The other morning my roommate and I had a few friends over for a pre-work brunch. In the future, I would not suggest this because even after two mimosas I was in need of a nap. None the less, the brunch was delicious! We ate a strawberry coffee cake, fresh blackberries and this vegetable and egg casserole.
I needed something easy to whip together in the morning and filled with fresh vegetables. I found this recipe on Pinterest and decided to give it a try. It was delicious with a little bit of hot sauce and made for great breakfast leftovers the next few days. It took approximately 15 minutes to prepare the ingredients and 30 minutes to cook at 350 degrees. I was cooking for four people so I halved the number of eggs but kept the amount of vegetables the same. Great for a weekend breakfast or a quick breakfast to heat in the microwave throughout the week.
Recipe for Egg Vegetable Casserole
Egg Vegetable Casserole
Yield: Serves 16
Prep Time: 10 minutes
Cook Time: 35-40 minutes
Total Time: 50 minutes
We love this Egg Vegetable Casserole because it feeds a crowd!
Splash of skim milk
Salt and pepper to taste
1/2 red pepper, diced
1/2 yellow pepper, diced
1/2 red onion, diced
1 cup of fresh spinach, chopped
3 Roma tomatoes, diced
1 cup mozzarella cheese, shredded
Parmesan cheese, shredded
1. In a large bowl, whisk together the 18 eggs. Add a splash of milk. Add salt and pepper to taste. We also used Spike seasoning, 1-2 teaspoons. If you don’t have this, try Italian seasoning instead.
2. In a large skillet, saute the peppers and onion in a little bit of olive oil.
3. Add in the spinach for a minute or two.
4. Pour the eggs in a greased 9 by 13 Pyrex dish. Add in the sauteed veggies and tomatoes. Stir everything in the pan.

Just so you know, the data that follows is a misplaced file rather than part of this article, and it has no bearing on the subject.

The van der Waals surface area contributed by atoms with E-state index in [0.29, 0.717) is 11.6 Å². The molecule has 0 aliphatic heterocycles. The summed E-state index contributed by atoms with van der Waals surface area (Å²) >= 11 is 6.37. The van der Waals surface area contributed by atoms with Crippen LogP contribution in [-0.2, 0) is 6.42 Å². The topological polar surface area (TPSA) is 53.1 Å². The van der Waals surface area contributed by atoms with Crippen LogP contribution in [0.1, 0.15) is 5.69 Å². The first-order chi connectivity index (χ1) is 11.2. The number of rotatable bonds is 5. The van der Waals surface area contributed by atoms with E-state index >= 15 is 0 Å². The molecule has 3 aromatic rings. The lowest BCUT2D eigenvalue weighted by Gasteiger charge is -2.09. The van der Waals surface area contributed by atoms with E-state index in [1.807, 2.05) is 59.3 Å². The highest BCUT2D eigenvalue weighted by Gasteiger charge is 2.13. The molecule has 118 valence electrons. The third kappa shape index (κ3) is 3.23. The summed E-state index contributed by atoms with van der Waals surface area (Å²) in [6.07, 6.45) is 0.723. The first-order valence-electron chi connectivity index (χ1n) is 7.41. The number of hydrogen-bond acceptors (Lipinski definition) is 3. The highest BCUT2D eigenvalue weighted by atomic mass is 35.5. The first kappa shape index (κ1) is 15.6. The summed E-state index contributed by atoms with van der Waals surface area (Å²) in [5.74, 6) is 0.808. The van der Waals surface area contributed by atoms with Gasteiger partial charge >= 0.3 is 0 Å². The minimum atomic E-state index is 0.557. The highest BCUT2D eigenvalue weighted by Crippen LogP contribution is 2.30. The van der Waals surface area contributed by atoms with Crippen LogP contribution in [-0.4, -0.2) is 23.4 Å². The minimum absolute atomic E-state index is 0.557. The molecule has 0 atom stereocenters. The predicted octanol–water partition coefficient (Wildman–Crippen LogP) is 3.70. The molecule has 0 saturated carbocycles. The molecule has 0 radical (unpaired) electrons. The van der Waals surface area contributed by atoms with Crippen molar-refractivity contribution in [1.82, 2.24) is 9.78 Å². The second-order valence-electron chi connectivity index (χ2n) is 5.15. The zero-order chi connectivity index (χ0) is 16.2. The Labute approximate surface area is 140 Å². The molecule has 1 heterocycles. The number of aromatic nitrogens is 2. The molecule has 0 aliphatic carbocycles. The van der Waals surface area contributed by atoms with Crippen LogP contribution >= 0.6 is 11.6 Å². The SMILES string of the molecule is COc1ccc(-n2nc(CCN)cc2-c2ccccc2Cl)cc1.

5. Stir in mozzarella cheese. Make sure everything is distributed evenly.
6. Bake in a 350 degree oven for about 35-40 minutes or until the eggs are set and golden.
7. Sprinkle the casserole with Parmesan cheese if you wish.
The main question that many concerned Americans are asking is “Why is it so expensive to be a vegetarian?” In a country where food is cheap and the market is plentiful, why are we paying more to eat healthy?
Stores like Whole Foods and Trader Joes are flourishing, but they serve only a small portion of the population. The rest of the country is shopping at other grocery stores where processed foods and meat are cheaper than almost anything found in the produce aisle. We should not have to wait until we have successful jobs and secure living situations before we can begin to eat three healthy meals a day.
During my studies in France, I noticed a big difference between their super markets and our markets, the produce was significantly cheaper than the meat. This did not cause families to remove meat completely from their diet, but it encouraged them to eat smaller portions while the rest of the plate was filled with grains and vegetables. I understand that it is difficult to eat vegetarian in the American economy. The cost of organic and locally produced meat is not within the price range of an average family. Their small grocery budgets are stretched as far as possible to fill their stomachs by spending money on cheap meat and foods with process fats and sugars. It is unfair that they do not have a realistic opportunity to eat healthy and fresh food. Research shows that the proportion of people choosing to purchase organic and local foods is increasing yet market demand has not caused prices to adjust. Businesses profit so much from the meat industry because they are constantly finding ways to decrease cost by using less space, cheaper hormones and inexpensive feed such as corn and other grains, which are not part of the animals’ natural diet.
It is difficult to find a way to fight the injustices of the meat industry while sustaining one’s family and managing the budget. If you care about this cause but aren’t yet sure how to act or can only afford to go meat free with your family a couple nights a week. Please follow this blog for cheap and hearty vegetarian meals for college students, young families and everyone interested in fighting this battle one meal at a time.